Normalizing addiction leads to even more overdoses | American Institute of Enterprise

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The city’s Department of Health’s subway ad campaign reassuring hard drug users that they can be “empowered” by “using safely” is not an isolated approach to the epidemic of overdose death. This is part of a larger “harm reduction” movement based on the idea that the combination of decriminalization or outright legalization will reduce the tragic number of overdose deaths in the United States – 100,000 the last year. The advertisements are part of the “safe injection sites” inaugurated by the de Blasio administration.

But as evidence begins to trickle in from the real world, this Pollyannaish view is worth questioning.

Consider what happened in Oregon, where in 2020 voters approved a ballot measure to decriminalize hard drugs — and at the same time establish drug treatment centers. Unconsidered was the possibility that legalizing heroin and fentanyl — subject to a $100 fine that could be reversed by simply calling a hotline for help — might actually encourage greater use.

Instead of reducing harm, OD deaths are increasing. During a hearing on the law, a state lawmaker from the Eagle’s Pass campaign reported a 700% increase in drug use and a 120% increase in overdose deaths. The Oregon Secretary of State told the hearing that “in many communities across Oregon, we have seen the problem of substance abuse grow.”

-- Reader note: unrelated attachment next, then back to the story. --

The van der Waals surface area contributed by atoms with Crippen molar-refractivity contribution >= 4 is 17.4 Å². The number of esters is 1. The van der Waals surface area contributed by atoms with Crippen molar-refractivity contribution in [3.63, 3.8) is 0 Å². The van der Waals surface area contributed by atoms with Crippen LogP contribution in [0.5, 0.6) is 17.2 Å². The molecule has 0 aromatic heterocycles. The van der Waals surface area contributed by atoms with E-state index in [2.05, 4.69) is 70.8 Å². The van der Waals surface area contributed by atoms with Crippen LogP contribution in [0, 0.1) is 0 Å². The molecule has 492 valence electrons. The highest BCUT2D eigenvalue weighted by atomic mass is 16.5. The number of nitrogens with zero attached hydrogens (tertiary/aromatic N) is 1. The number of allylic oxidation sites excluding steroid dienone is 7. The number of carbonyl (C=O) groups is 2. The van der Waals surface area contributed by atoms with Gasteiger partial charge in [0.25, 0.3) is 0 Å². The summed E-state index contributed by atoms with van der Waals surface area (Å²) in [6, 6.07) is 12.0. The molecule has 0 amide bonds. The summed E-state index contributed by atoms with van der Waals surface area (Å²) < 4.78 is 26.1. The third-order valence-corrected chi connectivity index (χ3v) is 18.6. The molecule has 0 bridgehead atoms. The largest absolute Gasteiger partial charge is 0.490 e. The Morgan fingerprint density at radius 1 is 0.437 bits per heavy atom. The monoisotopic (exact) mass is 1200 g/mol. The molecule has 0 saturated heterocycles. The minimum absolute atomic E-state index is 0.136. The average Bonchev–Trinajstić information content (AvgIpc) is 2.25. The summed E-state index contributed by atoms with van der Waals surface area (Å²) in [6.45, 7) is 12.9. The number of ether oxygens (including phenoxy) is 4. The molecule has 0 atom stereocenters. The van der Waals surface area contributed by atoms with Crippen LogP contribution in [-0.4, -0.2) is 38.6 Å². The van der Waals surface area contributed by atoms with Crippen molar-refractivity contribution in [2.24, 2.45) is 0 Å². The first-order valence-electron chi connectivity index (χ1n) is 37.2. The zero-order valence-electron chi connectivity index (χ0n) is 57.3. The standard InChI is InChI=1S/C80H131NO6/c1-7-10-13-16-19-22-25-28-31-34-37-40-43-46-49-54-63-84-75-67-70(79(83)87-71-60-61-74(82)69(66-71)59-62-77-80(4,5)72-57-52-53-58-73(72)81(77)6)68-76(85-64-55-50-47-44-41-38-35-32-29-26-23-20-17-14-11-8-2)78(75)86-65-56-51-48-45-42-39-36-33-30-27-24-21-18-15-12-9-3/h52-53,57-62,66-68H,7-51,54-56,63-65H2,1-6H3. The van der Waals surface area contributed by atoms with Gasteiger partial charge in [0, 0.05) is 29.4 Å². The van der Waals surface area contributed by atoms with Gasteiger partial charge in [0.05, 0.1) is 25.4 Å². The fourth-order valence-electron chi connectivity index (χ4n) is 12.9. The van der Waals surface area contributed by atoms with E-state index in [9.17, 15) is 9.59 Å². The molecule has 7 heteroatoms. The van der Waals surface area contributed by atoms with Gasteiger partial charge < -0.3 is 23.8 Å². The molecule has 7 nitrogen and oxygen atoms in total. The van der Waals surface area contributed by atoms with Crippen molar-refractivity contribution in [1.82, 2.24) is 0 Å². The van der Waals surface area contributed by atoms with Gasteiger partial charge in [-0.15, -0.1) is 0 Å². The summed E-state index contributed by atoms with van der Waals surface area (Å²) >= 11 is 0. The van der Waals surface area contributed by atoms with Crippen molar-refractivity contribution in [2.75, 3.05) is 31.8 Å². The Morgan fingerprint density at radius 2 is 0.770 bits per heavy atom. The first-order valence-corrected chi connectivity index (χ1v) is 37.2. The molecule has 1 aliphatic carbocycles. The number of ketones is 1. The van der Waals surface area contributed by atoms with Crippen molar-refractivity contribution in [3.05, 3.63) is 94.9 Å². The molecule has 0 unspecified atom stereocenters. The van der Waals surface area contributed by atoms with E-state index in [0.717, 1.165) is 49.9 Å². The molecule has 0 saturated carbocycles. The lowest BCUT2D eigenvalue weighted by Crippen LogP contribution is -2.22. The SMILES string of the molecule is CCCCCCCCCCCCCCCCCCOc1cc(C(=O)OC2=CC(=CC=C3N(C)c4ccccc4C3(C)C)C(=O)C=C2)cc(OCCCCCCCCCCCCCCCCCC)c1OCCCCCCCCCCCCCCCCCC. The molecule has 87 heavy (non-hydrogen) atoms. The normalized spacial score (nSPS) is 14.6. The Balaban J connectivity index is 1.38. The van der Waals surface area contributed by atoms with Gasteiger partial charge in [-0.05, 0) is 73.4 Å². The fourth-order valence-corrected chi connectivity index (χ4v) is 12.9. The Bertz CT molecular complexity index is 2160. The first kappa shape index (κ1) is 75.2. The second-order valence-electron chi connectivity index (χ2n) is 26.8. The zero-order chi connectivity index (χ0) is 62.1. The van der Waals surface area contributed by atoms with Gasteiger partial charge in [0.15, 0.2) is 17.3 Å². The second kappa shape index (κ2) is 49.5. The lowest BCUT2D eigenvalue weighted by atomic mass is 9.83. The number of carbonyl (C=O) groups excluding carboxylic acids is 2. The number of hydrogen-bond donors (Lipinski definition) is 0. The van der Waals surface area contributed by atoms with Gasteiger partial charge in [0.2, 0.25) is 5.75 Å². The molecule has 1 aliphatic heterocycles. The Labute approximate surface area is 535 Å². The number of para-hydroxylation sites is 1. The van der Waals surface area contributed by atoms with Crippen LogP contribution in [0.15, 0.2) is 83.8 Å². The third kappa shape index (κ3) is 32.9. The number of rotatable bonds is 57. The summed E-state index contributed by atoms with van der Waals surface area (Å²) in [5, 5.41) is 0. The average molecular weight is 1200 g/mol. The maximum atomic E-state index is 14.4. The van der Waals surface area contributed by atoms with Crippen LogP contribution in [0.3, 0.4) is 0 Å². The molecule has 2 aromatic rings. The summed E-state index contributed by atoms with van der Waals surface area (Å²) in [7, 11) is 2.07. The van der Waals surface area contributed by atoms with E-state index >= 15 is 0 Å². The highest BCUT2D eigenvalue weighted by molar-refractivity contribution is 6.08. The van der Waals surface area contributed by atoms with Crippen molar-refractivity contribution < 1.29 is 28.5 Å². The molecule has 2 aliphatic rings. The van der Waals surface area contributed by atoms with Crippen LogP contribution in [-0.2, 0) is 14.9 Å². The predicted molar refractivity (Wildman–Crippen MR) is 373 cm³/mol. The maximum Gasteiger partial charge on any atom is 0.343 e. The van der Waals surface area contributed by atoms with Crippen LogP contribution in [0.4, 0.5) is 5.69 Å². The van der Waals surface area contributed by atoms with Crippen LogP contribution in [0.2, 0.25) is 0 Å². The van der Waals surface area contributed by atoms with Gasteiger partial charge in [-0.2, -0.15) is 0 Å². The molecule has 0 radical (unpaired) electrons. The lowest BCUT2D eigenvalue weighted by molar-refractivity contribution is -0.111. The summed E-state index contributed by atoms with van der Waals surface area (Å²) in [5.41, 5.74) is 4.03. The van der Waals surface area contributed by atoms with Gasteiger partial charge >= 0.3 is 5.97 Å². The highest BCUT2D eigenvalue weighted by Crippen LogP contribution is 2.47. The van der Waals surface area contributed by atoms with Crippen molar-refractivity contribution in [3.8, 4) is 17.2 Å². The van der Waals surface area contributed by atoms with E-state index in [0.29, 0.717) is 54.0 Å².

The harm reduction movement must accept common sense: acquiescence signals approval.

Proponents of decriminalization believe, as usual, that the problem is money. Spend more and we will see improvement! But what is happening so far should put this whole movement on notice: you are experiencing human lives and family lives being ruined by drug addicts. What do you think ?

Whether it’s safe injection sites in Harlem and Brooklyn or the decriminalization of cocaine and opioid possession in British Columbia (announced this week), advocates of the harm reduction approach must be prepared to accept evidence.

Accepting the use of hard drugs indicates that public health authorities believe they have no tools to reverse a public health crisis, that they are abandoning thousands of citizens or embracing the mistaken idea that one can be a productive addict.

Here’s another idea for the city’s health department: a subway campaign urging riders not to use drugs in the first place. Overbearing “just say no” admonitions may not be the right approach, but in a city filled with the world’s most creative advertising agencies, we shouldn’t rule out a campaign that could change lives and change habits.

It is indeed ironic that we see no such public health campaign even as the state continues to broadcast graphic depictions of terminal lung cancer and the regrets of its victims for taking up smoking. A similar anti-drug campaign could include grief-stricken parents who have lost children to overdoses – and seen their potential stifled.

The government sends signals about what is acceptable. From drug decriminalization laws to the “Use it Safely” campaign, the government is sending the wrong signal.

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